I proceeded to my appointment at 10:30 a.m. that Friday at his law firm, Dorsey & Whitney, at 50 South Sixth Street in downtown Minneapolis. His Executive Assistant, Lynda Petersen, was out that day, but another assistant, Jan Thompson, showed me right in to an empty conference room. There was a long conference table, and I found a seat to the right of the end closest to the door. I saw no other people in the office. It was absolutely quiet, too quiet, as if everyone had gotten an early start on the holidays. I remember thinking to myself how unusual it was that 40 years after the Carter administration, both the former President and Vice President were each going relatively strong. I can’t imagine the same can ever have been said of any other period in U.S. history.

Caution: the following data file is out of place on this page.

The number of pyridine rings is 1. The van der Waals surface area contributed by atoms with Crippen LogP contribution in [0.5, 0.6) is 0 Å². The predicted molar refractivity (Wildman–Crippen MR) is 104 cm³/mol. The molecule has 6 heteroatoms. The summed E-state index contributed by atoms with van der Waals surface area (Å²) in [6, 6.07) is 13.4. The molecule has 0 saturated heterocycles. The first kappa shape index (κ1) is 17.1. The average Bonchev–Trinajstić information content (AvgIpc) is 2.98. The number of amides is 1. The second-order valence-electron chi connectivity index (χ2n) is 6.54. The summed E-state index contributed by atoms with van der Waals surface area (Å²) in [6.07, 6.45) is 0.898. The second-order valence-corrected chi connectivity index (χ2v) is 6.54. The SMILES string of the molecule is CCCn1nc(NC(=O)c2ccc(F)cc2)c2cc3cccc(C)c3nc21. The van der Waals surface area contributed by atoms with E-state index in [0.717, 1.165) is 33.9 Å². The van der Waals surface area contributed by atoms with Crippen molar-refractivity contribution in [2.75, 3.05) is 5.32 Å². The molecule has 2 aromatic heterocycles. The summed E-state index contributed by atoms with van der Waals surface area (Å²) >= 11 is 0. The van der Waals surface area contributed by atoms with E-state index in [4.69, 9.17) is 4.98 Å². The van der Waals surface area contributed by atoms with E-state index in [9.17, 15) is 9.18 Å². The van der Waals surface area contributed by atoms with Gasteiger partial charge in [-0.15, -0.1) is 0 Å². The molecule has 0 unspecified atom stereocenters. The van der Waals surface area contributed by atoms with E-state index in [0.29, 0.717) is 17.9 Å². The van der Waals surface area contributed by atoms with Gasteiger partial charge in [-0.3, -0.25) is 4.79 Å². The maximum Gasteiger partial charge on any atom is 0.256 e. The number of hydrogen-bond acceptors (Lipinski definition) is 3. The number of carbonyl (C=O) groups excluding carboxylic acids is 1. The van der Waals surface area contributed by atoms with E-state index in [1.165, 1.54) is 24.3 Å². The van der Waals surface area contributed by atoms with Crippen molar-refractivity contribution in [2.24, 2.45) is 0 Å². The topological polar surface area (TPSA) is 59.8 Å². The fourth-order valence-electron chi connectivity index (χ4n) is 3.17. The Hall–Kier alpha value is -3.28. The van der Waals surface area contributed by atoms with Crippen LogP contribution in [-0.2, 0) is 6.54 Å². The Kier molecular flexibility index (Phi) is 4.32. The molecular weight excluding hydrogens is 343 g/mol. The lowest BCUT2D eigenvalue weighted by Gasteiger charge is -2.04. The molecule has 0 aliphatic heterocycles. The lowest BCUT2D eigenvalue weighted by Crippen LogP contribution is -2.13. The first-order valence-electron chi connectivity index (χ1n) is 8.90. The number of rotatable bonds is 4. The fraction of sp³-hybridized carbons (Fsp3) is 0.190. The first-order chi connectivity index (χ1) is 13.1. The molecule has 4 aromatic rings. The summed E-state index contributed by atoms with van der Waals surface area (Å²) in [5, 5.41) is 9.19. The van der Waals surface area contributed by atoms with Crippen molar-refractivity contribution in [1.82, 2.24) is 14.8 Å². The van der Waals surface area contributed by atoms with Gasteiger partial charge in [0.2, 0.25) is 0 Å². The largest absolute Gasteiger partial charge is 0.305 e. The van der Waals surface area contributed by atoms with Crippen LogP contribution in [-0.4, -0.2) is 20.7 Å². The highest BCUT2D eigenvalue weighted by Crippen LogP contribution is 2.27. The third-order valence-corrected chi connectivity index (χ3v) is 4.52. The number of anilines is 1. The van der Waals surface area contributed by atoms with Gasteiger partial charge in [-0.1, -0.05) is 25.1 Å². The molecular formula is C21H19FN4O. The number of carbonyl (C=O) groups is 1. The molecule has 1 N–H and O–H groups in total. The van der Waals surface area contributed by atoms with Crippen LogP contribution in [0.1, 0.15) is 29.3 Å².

Within a few minutes I saw a figure of a person through the frosted glass slowly making his (or her) way down the long hallway—meandering, shuffling, and I saw when he entered the room he was leaning on a cane. He gave me a big smile and made me feel important—as if our meeting was the most important thing he had to do that day. What I did not expect was that this nearly 90-year-old came ready for battle. Not against me, but to really debate the subject. I think he was more prepared than I was to discuss 1968, as if he was right back in it. Mondale discussed ‘68 a little in his memoir, The Good Fight: A Liberal in Politics. In fact, I brought a copy for him to sign, and now that he is gone it is a cherished keepsake. But what he said during our conversation went way beyond anything I’ve seen him write or say to anyone else. It would not have been an obvious subject to ask him about, so perhaps no one ever really did.